However, the Rangers had to tap dance around this in order for Andersson & Chytil’s contracts to not count as a pro season for expansion purposes. They “lent” said players back to their respective clubs, who then lent them to Hartford(Andersson after the injury.)

          So while Chytil started and ended the season in New York, his time in Hartford was a loan to Hartford by Zlin, all while on the 50 man roster.

          • If there is another lockout and this delays Seattle’s entry into the league, you could see the Chytil approach done with Kravtsov.

          • You are missing the context. I was replying to Lace. Lace was concerned that teams were only allowed 50 contracts and the rule that barred some of them from playing in the AHL or ECHL was unfair. My point was that the players that Lace was worried about simply did not count against the limit.

            The 90 man reserve list is sort of a joke. The Rangers currently have 24 players on that list without pro contracts and this is the time of year when the numbers are highest. As these are just draft choices and European players who have left, the number can’t grow that much. As long as it stays under about 35, it has no effect. Presently, Detroit and Chicago are at 31 and Toronto is tied for third with the Rangers. A number of teams are below 20.

            I think the 90 limit is an anachronism from a time when it was easier to keep rights for a longer time.

  • In regards to Kravtsov and whether to buy out his last year(even if he spends a big chunk of the season in Hartford) or go to Traktor: I feel he needs to do it over here as the AHL schedule allows him to get more time in the gym while still getting his games in instead of playing 2-3 games a week without being able to hit the weights.

  • Time will only tell if we made the right choice with Vi over Wahl, but the more you see all the things Vi can do offensively makes me think the NYR made the right choice.
    For everyone that looks at Vlad Namestikov and say he was a product of playing with Stamkos and Kuch cant discount Wahlstrom playing with Jack Hughes at Center and showcasing himself against lesser talent. No doubt he has the makings of being a true sniper in the NHL, but is it as a PP specialist sitting off wing for the one timer or as a force 5v5 where alot will depend on his surrounding cast.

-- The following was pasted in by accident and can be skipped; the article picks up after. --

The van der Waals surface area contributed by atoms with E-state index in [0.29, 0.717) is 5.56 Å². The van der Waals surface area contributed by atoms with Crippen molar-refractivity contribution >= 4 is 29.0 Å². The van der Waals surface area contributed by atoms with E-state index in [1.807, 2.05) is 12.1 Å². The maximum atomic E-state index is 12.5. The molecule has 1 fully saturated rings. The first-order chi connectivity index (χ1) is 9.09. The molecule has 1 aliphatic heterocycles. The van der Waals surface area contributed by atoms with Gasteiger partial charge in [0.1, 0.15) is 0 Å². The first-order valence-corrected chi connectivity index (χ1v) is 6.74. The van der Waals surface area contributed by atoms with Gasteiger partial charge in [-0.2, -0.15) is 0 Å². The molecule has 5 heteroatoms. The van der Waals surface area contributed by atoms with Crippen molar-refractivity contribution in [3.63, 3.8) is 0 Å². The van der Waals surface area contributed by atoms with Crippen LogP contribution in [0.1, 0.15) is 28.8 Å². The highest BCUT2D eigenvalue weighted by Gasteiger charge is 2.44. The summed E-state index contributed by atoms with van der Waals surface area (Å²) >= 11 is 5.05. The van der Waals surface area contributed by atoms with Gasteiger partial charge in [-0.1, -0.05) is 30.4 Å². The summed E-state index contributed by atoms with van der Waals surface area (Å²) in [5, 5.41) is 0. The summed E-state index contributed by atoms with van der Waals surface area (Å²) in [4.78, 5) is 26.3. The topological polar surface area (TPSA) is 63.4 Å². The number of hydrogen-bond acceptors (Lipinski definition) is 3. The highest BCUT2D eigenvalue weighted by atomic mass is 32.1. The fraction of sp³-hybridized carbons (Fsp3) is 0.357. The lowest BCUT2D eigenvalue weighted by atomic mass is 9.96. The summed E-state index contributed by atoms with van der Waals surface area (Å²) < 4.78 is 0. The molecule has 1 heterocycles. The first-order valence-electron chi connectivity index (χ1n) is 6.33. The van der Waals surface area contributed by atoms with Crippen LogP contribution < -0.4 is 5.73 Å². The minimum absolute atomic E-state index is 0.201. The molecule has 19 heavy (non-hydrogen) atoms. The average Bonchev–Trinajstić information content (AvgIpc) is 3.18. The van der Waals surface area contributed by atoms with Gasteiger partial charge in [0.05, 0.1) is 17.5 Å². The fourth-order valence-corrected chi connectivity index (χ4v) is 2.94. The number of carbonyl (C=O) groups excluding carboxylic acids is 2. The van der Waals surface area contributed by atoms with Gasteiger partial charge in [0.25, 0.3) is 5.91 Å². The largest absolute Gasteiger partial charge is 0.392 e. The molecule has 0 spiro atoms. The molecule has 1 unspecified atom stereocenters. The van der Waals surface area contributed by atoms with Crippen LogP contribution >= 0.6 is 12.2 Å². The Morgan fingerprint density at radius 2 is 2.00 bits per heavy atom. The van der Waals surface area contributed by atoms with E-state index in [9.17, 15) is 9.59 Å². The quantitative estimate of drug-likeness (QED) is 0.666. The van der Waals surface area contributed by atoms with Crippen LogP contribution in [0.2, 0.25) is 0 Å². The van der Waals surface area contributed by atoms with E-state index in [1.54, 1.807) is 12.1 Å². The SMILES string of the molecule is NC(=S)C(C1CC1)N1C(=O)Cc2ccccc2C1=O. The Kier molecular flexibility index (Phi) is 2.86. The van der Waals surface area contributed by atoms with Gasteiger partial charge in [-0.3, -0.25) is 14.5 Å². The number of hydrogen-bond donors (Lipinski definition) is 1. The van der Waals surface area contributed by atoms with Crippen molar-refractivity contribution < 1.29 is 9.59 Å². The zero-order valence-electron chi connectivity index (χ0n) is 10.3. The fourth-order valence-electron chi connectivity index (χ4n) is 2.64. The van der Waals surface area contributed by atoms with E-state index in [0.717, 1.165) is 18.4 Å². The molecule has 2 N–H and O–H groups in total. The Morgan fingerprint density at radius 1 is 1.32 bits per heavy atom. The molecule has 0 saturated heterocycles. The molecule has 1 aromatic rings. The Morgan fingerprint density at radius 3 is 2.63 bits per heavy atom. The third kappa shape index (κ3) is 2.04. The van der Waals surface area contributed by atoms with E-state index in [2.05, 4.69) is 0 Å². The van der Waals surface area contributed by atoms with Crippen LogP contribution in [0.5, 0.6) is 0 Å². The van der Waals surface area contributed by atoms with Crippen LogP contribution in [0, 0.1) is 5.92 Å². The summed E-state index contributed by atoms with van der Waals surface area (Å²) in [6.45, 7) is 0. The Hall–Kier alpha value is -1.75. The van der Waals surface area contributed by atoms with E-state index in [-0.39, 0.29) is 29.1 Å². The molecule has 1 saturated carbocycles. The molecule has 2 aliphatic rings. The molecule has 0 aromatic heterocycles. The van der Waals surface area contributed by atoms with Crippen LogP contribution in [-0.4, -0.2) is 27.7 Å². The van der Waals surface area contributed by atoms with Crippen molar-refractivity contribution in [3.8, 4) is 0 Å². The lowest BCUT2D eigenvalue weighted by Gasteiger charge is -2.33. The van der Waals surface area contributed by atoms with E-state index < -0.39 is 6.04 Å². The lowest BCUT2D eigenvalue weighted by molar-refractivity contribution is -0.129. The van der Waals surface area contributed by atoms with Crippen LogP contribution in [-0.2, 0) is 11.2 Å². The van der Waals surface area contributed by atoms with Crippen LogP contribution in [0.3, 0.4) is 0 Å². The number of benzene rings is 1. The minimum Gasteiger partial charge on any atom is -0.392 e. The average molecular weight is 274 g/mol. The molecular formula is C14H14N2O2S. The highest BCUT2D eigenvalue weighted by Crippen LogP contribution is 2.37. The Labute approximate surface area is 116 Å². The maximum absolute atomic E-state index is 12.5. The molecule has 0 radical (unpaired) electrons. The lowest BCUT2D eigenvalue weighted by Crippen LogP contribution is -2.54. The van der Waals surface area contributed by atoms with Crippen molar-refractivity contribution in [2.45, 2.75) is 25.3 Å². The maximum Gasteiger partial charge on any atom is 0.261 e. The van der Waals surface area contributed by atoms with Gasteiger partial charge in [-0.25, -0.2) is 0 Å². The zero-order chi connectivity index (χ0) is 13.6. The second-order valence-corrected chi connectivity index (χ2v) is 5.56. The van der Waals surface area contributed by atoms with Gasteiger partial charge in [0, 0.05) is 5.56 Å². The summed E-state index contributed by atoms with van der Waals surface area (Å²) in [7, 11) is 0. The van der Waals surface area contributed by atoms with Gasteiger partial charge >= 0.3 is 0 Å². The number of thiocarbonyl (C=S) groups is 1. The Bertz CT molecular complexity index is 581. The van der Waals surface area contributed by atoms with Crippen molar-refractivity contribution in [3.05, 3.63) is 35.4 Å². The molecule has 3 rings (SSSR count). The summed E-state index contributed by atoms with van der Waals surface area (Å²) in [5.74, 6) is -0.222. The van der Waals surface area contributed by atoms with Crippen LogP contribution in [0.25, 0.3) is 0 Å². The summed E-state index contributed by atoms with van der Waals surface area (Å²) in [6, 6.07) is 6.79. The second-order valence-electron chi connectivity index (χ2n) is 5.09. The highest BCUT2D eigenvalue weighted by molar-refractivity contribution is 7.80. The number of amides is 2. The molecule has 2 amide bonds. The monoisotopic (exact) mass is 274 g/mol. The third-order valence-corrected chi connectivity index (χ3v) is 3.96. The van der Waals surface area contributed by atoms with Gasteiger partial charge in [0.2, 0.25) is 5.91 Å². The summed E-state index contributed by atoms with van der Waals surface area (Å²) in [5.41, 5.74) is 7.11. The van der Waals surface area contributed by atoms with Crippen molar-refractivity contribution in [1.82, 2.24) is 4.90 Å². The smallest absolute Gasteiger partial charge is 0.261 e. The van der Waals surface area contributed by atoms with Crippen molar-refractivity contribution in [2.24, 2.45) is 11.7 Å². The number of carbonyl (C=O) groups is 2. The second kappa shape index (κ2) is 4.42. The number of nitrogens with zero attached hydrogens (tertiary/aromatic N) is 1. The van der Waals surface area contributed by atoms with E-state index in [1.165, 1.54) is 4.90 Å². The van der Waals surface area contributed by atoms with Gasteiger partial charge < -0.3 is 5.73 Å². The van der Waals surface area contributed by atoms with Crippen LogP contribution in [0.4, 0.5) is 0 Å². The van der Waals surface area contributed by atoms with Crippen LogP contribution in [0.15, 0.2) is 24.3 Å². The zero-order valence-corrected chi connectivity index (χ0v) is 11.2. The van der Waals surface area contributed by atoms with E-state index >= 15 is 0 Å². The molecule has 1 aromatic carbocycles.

None of us know this answer and it will be seen over the next decade.

    Absolutely love the MIller pick and what he can grow into under Granato at Wisconson. Didn’t love the 2nd rounder (should have been a 3rd or 4th) but the nature of the NHL Draft doesnt allow for much “on the floor” negotiating with only 3 minutes between each pick. If he commits himself to the Defensive side of the game (which he is proving he has thus far) he can become a beast for us for a long time.

    • Mike

      Great point about going to play for Tony Granato at Wisconsin, where he will be taught how to play the position properly. Just look at some of the NHL quality d-men that came out of that school, Mac Truck being a classic example. Miller will probably spend two years there, come out, and may well be that first pair guy we were looking for. Given he was a forward first, he will add that additional dimension to our team. I just love this pick more, and more!!!!!!!!!

    • Everyone keeps complaining about the cost to acquire Miller. I keep asking if you would have paid the 26/48 price for Fox? If so, why complain about that price for Miller, who should become a top pair stud for us. It was said he was going to be picked next at 23. If he becomes what we hope, the complaints about the price to get that top pair D will become laughable.

      • Not complaining about paying to get Miller, i just dont think we necessarily needed to go with one of our 2nd rounders to get him. From what some have said, this was Gorton’s first offer to move up…If so than that was poor negotiating. IF, However, that was the only way to move up because there was no way Miller was making it past ANA & MIN than im fine with it.